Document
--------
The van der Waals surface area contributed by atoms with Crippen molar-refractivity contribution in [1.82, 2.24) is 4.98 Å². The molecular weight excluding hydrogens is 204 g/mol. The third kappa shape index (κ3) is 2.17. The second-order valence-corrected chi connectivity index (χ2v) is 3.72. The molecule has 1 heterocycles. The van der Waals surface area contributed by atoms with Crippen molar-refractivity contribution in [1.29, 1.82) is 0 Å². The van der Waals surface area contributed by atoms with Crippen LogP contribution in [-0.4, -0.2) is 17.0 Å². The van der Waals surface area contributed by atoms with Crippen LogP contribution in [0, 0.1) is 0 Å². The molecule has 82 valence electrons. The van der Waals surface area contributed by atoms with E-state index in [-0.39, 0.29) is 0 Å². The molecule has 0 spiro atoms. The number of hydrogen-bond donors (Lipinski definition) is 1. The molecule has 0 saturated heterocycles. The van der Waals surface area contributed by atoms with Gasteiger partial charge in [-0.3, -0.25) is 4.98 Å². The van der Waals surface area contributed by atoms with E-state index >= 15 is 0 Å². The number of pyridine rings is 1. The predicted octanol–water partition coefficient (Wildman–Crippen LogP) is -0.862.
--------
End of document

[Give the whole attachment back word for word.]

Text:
The van der Waals surface area contributed by atoms with Crippen molar-refractivity contribution in [1.82, 2.24) is 4.98 Å². The molecular weight excluding hydrogens is 204 g/mol. The third kappa shape index (κ3) is 2.17. The second-order valence-corrected chi connectivity index (χ2v) is 3.72. The molecule has 1 heterocycles. The van der Waals surface area contributed by atoms with Crippen molar-refractivity contribution in [1.29, 1.82) is 0 Å². The van der Waals surface area contributed by atoms with Crippen LogP contribution in [-0.4, -0.2) is 17.0 Å². The van der Waals surface area contributed by atoms with Crippen LogP contribution in [0, 0.1) is 0 Å². The molecule has 82 valence electrons. The van der Waals surface area contributed by atoms with E-state index in [-0.39, 0.29) is 0 Å². The molecule has 0 spiro atoms. The number of hydrogen-bond donors (Lipinski definition) is 1. The molecule has 0 saturated heterocycles. The van der Waals surface area contributed by atoms with Gasteiger partial charge in [-0.3, -0.25) is 4.98 Å². The van der Waals surface area contributed by atoms with E-state index >= 15 is 0 Å². The number of pyridine rings is 1. The predicted octanol–water partition coefficient (Wildman–Crippen LogP) is -0.862.